Lack of access to clean water affecting pupils’ performance

By Catherine Ageno

The lack of access to safe, clean water has been cited as one of the factors that continue to affect learners’ performance in schools in many parts of the country.

Preliminary findings of a new study by Twaweza Uganda carried out in the Western district of Mitooma indicates that children in many households miss school due to illnesses resulting from consumption of unsafe water.

An earlier Sauti wa Wanachi report by Twaweza, anon-governmental organisation, that was released in 2017 shows that only 24 per cent of Ugandans have access to piped water, either direct to their household, via a neighbour or from a communal standpipe or kiosk. The report also adds that 78 per cent households harvest rainwater as an option but less than 1 per cent uses it as their main source of drinking water.

One of the affected homes in Katooma village, Kanshenshero subcounty Mitooma district, is that of a one Mr. Felix Bimanywarunga and Ms Jovia Kyomuhendo. Their four children are only able to attend school for half or less the period of the entire school term.

“My children are always sick. If it is not diarrhea, its stomach pain and this keeps them out of school”, she says. A quick survey around the home reveals that there is no water or soap for hand washing after using the latrine.

Ms Kyomundo says that without money to get the basic items including food, soap is considered a luxury that can easily be foregone.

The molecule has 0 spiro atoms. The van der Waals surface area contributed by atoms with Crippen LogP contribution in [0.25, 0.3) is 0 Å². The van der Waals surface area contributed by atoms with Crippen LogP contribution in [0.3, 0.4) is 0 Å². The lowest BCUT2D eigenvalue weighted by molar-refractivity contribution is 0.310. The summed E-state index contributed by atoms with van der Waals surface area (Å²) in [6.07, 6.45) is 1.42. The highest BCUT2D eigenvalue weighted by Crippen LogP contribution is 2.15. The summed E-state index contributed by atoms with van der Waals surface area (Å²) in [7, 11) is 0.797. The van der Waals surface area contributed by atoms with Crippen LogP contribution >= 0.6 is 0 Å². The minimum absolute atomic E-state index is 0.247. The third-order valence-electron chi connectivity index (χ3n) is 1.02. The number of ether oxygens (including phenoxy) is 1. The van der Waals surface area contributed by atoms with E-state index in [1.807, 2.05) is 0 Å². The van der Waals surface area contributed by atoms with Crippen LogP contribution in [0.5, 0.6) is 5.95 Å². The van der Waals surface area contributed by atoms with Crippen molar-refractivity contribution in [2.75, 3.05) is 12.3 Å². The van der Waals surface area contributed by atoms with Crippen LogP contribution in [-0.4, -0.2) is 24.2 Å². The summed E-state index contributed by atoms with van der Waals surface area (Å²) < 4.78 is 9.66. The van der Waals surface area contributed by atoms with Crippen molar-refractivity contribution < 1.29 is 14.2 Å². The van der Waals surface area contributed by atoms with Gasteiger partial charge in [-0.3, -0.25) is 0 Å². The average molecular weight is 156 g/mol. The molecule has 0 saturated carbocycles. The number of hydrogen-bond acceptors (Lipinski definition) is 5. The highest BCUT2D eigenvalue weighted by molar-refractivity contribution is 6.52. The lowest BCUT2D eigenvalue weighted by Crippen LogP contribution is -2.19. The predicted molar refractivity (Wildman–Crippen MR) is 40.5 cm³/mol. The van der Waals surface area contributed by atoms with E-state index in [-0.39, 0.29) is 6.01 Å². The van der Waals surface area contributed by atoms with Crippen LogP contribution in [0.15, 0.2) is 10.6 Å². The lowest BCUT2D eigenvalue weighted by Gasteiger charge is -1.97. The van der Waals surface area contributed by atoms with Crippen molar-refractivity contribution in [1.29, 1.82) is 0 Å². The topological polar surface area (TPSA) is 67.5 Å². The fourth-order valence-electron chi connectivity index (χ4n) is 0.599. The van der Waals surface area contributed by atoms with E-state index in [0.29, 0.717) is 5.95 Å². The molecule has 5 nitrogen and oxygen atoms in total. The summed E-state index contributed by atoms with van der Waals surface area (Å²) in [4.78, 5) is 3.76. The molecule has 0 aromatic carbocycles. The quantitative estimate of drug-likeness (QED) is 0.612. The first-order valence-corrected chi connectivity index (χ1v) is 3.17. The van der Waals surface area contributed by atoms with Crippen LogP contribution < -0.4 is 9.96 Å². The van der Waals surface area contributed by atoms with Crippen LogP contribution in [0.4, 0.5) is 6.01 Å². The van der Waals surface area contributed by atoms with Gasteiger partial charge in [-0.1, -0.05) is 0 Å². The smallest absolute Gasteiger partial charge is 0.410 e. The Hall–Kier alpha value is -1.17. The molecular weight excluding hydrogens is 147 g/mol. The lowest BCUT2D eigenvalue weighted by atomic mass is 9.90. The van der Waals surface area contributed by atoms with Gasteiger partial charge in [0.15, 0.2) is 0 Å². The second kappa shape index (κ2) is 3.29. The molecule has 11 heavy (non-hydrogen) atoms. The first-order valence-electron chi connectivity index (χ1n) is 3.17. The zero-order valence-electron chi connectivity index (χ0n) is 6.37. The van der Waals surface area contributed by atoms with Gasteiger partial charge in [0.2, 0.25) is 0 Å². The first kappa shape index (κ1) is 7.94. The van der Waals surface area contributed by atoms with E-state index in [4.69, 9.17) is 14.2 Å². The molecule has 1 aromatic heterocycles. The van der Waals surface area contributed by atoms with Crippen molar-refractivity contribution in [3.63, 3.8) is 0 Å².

“Even when I get a piece of soap, I cannot waste it on hand washing. I would rather use it for washing clothes, dishes or bathing”, Kyomuhendo adds.

8-year old Owen Musinguzi, a primary one pupil at Katoma primary school has been the most affected, having attended a few weeks of the 3rd school term.

The Local Council 1 chairperson Katooma village, Mr.Fred Kahangire says discolored water from the spring wells is used for both cooking and drinking, causing various illnesses resulting from consumption of unsafe water.

He says efforts to get help from government on the matter have so far been futile as the work plans sent to the sub-county for improved water sources are yet to be approved by the district water and education authorities.

However, according to the Ministry of Education and Sports Guidelines for three star approach for implementation of WASH in schools, no permanent improvement of the school environment can be expected until the school children and their teachers begin to take an active interest in keeping the school premises clean. This, the education officials say will help Uganda achieve Sustainable Development Goals.                                                                                                                       SDG 6 aims for universal access to ‘safely managed’ water and sanitation for everyone everywhere.[i] This means safe drinking water at home, work and in public places, available whenever needed. And a private toilet, where faecal waste is safely disposed of, with soap and water for hand washing.

While SDG4 to ‘ensure inclusive and quality education for all and promote lifelong learning’ includes a target for building and improving school facilities that are accessible to all, including decent toilets and clean, safe water.

Mr. Kahangire says living without the human right to a basic toilet puts children’s health and safety at risk, and holds them back from reaching their potential.

He adds that it therefore is not surprising that children without decent toilets and access to clean safe water at home and school will struggle to complete their education. Children repeatedly suffering from diarrhea regularly miss school, causing them to fall behind in class.


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